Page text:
Finding ways of preventing preterm labour

Drugs normally used to prevent heart disease may delay preterm birth.

Often, early labour can be caused by infection or inflammation of the womb. Inflammation is often a result of infection: if we can find a way of preventing the inflammation, then we may be able to stop or delay preterm birth. Tommy’s are funding a PhD student, Ashlely Boyle, to find new ways of preventing early labour. Currently, the project is looking at statins – drugs normally used to prevent heart disease – and how they could be used to delay preterm birth.

Scientists have studied how mice react to bacterial infection in the womb after being given statins. When mice were infected but not given statins, they delivered much earlier than normal. However, mice that were given statins before being infected did not give birth early. In fact, they gave birth around the same time as mice that were not infected, or given statins.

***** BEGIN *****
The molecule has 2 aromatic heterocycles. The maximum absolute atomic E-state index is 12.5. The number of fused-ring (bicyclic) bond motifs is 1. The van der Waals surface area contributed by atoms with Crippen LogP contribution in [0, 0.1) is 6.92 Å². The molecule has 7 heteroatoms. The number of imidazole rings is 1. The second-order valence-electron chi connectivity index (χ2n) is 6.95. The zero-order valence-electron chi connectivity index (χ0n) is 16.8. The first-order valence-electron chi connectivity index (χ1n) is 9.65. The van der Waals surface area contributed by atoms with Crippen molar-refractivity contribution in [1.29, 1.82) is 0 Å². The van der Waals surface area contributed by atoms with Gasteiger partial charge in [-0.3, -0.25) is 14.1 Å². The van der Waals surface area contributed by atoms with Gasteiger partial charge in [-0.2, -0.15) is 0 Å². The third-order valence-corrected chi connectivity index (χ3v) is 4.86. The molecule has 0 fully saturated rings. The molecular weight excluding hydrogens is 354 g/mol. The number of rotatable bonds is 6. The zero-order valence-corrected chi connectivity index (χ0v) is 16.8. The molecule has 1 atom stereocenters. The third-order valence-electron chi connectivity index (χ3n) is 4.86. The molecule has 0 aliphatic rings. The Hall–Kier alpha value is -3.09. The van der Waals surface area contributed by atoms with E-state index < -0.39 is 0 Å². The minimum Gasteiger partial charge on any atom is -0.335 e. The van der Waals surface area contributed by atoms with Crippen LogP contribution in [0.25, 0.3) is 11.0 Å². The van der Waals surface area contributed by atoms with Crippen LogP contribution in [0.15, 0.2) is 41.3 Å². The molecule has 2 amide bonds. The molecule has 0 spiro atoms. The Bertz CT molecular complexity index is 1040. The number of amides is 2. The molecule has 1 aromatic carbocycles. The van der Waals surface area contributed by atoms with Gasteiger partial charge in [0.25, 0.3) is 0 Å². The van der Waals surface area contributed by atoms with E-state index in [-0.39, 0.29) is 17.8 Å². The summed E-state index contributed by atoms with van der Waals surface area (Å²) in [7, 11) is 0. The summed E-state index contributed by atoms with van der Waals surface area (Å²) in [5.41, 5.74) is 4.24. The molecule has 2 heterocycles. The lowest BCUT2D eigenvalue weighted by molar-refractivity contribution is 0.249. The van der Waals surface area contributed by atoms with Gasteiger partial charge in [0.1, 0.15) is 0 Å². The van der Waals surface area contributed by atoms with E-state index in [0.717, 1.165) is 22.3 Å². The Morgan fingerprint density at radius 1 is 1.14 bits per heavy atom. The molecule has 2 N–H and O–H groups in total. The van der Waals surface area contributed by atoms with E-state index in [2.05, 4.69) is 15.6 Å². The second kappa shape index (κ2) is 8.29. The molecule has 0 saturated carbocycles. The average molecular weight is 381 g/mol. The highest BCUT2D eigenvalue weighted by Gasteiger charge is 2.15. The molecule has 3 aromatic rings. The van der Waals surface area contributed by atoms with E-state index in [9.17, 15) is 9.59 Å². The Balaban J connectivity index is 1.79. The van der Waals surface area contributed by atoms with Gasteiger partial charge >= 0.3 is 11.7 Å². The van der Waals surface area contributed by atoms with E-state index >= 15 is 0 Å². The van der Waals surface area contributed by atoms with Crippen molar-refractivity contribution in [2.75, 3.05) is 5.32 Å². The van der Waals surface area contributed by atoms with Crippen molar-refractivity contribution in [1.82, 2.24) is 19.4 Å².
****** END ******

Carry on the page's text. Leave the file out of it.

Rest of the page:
Scientists also looked at how statins affect inflammation. They used human cells from the muscle of the womb and infected them. Some of these cells were also treated with a statin. Cells that were treated with a statin showed differences in how active certain genes were. Genes that are usually linked to inflammation were much less active compared to cells that had not been treated with statins. Meanwhile, genes that fight inflammation were much more active. Statins also appear to stop womb muscle cells from contracting.

The results so far suggest that we might be able to use statins to delay or prevent premature birth, giving the baby the best chance at a healthy life. 

Researchers

Jane Norman, Philippa Saunders, Ashley Boyle

Hide details

Funding

This study is fully funded by Tommy's and takes place in a Tommy's centre

Hide details

Was this information useful?

Yes No